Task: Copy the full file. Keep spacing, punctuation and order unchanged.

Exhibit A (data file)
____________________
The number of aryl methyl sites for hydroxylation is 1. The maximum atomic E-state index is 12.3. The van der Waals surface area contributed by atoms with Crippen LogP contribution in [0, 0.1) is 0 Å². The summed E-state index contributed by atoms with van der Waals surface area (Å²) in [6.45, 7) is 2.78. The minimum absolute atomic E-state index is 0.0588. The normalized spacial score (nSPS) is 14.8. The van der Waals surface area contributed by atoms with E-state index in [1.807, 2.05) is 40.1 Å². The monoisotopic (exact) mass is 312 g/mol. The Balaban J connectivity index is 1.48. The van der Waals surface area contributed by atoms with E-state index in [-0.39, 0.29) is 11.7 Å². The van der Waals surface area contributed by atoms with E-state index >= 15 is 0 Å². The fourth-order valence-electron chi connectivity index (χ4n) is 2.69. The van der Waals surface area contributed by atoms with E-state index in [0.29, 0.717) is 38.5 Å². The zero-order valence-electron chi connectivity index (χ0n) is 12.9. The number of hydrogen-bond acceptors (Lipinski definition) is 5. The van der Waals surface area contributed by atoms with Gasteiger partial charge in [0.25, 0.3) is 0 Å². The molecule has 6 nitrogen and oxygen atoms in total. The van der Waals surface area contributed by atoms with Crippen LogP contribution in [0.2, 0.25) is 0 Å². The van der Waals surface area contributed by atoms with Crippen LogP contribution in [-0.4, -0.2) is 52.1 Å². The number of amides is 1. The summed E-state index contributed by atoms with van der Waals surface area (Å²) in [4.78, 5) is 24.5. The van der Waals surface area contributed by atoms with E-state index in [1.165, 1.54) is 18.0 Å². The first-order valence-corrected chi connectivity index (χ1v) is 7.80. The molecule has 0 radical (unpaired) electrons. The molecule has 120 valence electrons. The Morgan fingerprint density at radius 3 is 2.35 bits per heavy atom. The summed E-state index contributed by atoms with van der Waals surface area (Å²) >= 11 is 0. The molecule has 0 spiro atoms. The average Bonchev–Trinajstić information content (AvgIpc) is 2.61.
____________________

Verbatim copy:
The number of aryl methyl sites for hydroxylation is 1. The maximum atomic E-state index is 12.3. The van der Waals surface area contributed by atoms with Crippen LogP contribution in [0, 0.1) is 0 Å². The summed E-state index contributed by atoms with van der Waals surface area (Å²) in [6.45, 7) is 2.78. The minimum absolute atomic E-state index is 0.0588. The normalized spacial score (nSPS) is 14.8. The van der Waals surface area contributed by atoms with E-state index in [1.807, 2.05) is 40.1 Å². The monoisotopic (exact) mass is 312 g/mol. The Balaban J connectivity index is 1.48. The van der Waals surface area contributed by atoms with E-state index in [-0.39, 0.29) is 11.7 Å². The van der Waals surface area contributed by atoms with E-state index >= 15 is 0 Å². The fourth-order valence-electron chi connectivity index (χ4n) is 2.69. The van der Waals surface area contributed by atoms with E-state index in [0.29, 0.717) is 38.5 Å². The zero-order valence-electron chi connectivity index (χ0n) is 12.9. The number of hydrogen-bond acceptors (Lipinski definition) is 5. The van der Waals surface area contributed by atoms with Gasteiger partial charge in [0.25, 0.3) is 0 Å². The molecule has 6 nitrogen and oxygen atoms in total. The van der Waals surface area contributed by atoms with Crippen LogP contribution in [0.2, 0.25) is 0 Å². The van der Waals surface area contributed by atoms with Crippen LogP contribution in [-0.4, -0.2) is 52.1 Å². The number of amides is 1. The summed E-state index contributed by atoms with van der Waals surface area (Å²) in [4.78, 5) is 24.5. The van der Waals surface area contributed by atoms with E-state index in [1.165, 1.54) is 18.0 Å². The first-order valence-corrected chi connectivity index (χ1v) is 7.80. The molecule has 0 radical (unpaired) electrons. The molecule has 120 valence electrons. The Morgan fingerprint density at radius 3 is 2.35 bits per heavy atom. The summed E-state index contributed by atoms with van der Waals surface area (Å²) >= 11 is 0. The molecule has 0 spiro atoms. The average Bonchev–Trinajstić information content (AvgIpc) is 2.61.